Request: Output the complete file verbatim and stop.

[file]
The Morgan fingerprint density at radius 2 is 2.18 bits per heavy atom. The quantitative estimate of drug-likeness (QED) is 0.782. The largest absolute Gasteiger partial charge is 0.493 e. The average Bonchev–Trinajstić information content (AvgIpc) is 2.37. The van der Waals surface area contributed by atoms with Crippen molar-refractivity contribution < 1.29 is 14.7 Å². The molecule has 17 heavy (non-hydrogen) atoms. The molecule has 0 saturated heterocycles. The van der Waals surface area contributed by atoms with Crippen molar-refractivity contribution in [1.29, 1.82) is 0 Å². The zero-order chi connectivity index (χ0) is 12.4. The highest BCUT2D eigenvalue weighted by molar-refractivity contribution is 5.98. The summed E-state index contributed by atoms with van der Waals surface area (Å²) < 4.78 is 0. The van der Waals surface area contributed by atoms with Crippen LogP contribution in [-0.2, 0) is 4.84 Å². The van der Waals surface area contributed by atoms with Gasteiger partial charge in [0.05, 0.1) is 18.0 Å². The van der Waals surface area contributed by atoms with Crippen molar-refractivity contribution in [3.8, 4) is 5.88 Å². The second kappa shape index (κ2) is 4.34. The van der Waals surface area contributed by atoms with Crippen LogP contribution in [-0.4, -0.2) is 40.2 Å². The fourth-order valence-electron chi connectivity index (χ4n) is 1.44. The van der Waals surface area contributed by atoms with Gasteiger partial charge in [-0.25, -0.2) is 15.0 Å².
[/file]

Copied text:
The Morgan fingerprint density at radius 2 is 2.18 bits per heavy atom. The quantitative estimate of drug-likeness (QED) is 0.782. The largest absolute Gasteiger partial charge is 0.493 e. The average Bonchev–Trinajstić information content (AvgIpc) is 2.37. The van der Waals surface area contributed by atoms with Crippen molar-refractivity contribution < 1.29 is 14.7 Å². The molecule has 17 heavy (non-hydrogen) atoms. The molecule has 0 saturated heterocycles. The van der Waals surface area contributed by atoms with Crippen molar-refractivity contribution in [1.29, 1.82) is 0 Å². The zero-order chi connectivity index (χ0) is 12.4. The highest BCUT2D eigenvalue weighted by molar-refractivity contribution is 5.98. The summed E-state index contributed by atoms with van der Waals surface area (Å²) < 4.78 is 0. The van der Waals surface area contributed by atoms with Crippen LogP contribution in [-0.2, 0) is 4.84 Å². The van der Waals surface area contributed by atoms with Gasteiger partial charge in [0.05, 0.1) is 18.0 Å². The van der Waals surface area contributed by atoms with Crippen molar-refractivity contribution in [3.8, 4) is 5.88 Å². The second kappa shape index (κ2) is 4.34. The van der Waals surface area contributed by atoms with Crippen LogP contribution in [-0.4, -0.2) is 40.2 Å². The fourth-order valence-electron chi connectivity index (χ4n) is 1.44. The van der Waals surface area contributed by atoms with Gasteiger partial charge in [-0.25, -0.2) is 15.0 Å².